Is there a single other management tool that has as poor a reputation or that is executed as shoddily as the hapless position description?  I don't think so.

So I am starting a campaign.  It's time to move the position description out from the depths of your work desk’s bottom drawer.  

You know what I am talking about. Most position descriptions are buried beneath a pile of files and papers and your surplus mouse pads, rarely to see daylight.  If you even have one.

Onboarding is a hot topic in HR circles, and rightly so.  Clearly it's important to bring new employees into the organisation in a way that sets them up for success in their job and has them excited about the company that they work for.

There's many articles about how to get it right or how to not mess it up, much of which contains good advice.  

But ... the most obvious critical thing to get right in onboarding seems to be missing from this advice ...

It is well documented that there is a significant positive relationship between leadership and a range of organisational and employee performance measures.

Therefore it is not surprising that the majority of medium to large size organisations are focusing on and investing significantly in developing their leaders. 

But is the investment delivering bang for the buck?  Well, not always.  Let’s take a look at five common fatal flaws of the design and delivery of Leadership Development Programs – and most importantly, how to avoid them.

AuthorMichael Sleap

Is there a more maligned piece of paperwork in the workplace than the performance management/appraisal form?

"The forms are too long and too complicated".  

"It takes too much time to complete the forms".

"The rating scale has too many/too few options". 

The list goes on and on.

According to an Australian Bureau of Statistics (ABS) report released today there are now almost one million Australians who work as independent contractors in their main job. 

 The Forms of Employment report provides a comprehensive insight into the shift in Australia’s labour market from the traditional employer-employee relationship built around full-time employment to branching out into other less traditional working arrangements. 

 It shows that as well as one million contractors in Australia’s labour market there are also around 367,000 employees engaged on a fixed term contract (one-third of whom are in the Education and training industry) and almost 610,000 ‘other business operators’ (people managing their own business).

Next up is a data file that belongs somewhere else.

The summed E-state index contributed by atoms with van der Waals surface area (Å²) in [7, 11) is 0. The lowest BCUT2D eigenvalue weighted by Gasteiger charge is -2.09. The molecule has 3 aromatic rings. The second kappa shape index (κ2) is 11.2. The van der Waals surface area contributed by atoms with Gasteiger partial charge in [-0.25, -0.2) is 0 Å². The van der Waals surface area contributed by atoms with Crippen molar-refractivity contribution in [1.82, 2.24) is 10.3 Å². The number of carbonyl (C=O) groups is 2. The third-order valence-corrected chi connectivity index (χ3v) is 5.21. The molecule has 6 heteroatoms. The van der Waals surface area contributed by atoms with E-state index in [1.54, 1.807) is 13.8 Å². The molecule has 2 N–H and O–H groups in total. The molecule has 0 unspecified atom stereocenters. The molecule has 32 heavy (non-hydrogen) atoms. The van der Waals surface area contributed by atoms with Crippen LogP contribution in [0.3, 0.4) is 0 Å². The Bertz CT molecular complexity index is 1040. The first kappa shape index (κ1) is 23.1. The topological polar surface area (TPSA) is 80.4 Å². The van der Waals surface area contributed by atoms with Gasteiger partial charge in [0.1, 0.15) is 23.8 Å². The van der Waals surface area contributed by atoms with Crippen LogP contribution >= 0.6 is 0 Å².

Anecdotal evidence about the current state of performance management in Australia suggests that there is a significant proportion of employees without the fundamentals of good performance in place.  

So why then is it that managers in organisations don't treat the expenditure on salaries of employees with the same level of scrutiny that they do contractor or consultant fees?

One of the most satisfying jobs in my career was as a student when I stacked shelves in the dairy section of the local supermarket. No, seriously. I worked there for 7 years and I often felt a sense of achievement after a day of work having unpacked pallets of stock and seeing the fruits of my labour as I looked around at the full shelves. The work was highly tangible, fairly simple and repetitive, but enjoyable. But the work of a knowledge worker is quite different to that - it is often intangible, complex, ambiguous and varied, and carries pluses and minuses by way of comparison.

Do you ever hear yourself say or think that you feel like you have achieved little in a work day and would like to just get some real work done? Perhaps what we are lamenting when we say that is the lack of a tangible output that day and therefore we feel like we are not contributing to the team in a meaningful way or earning our keep.

AuthorMichael Sleap

I often hear or read about how difficult it is for companies to attract, recruit and retain high quality HR professionals.  The cause of this is often attributed to a hot market for HR professionals and insufficient size and depth of the talent pool. Yet it is the HR profession itself which often limits the talent pool from which it will consider recruiting an external HR professional into an organisation.  Look at a sample of job advertisements for HR vacancies and it is astonishing how frequently industry specific experience is listed as a mandatory criterion for a role, often with a minimum number of years working in that industry also specified (e.g. at least 7 years experience in an operational Mining role).

By defining the selection criteria so tightly for HR roles the potential talent pool from which a candidate may be sourced is dramatically reduced.  No wonder it is hard to attract high quality HR professionals to roles in your company – you are battling all your other industry competitors for a share of a small and relatively finite talent pool.  The result is upward pressure on salaries for HR professionals within that industry and employers lamenting the quality and quantity of HR talent in their ranks.

AuthorMichael Sleap
3 CommentsPost a comment

Selecting and implementing the right Talent Management System (TMS) to meet your company’s needs can be a daunting and challenging task.   So for those non-techie HR people (like this blogger!), here are seven things you need to know before implementing a TMS.

 1. Understand what a TMS is and the associated jargon This emerging field can be confusing for a typical HR professional with little IT background.  Learn as much as you can as early as possible about what a TMS* is and what the jargon means (SaaS, UAT, SSO anyone?).  This knowledge will ensure that you are better positioned to articulate your company’s TMS requirements, assess vendors’ products and ask pertinent questions to ultimately select the TMS of best fit for your organisation.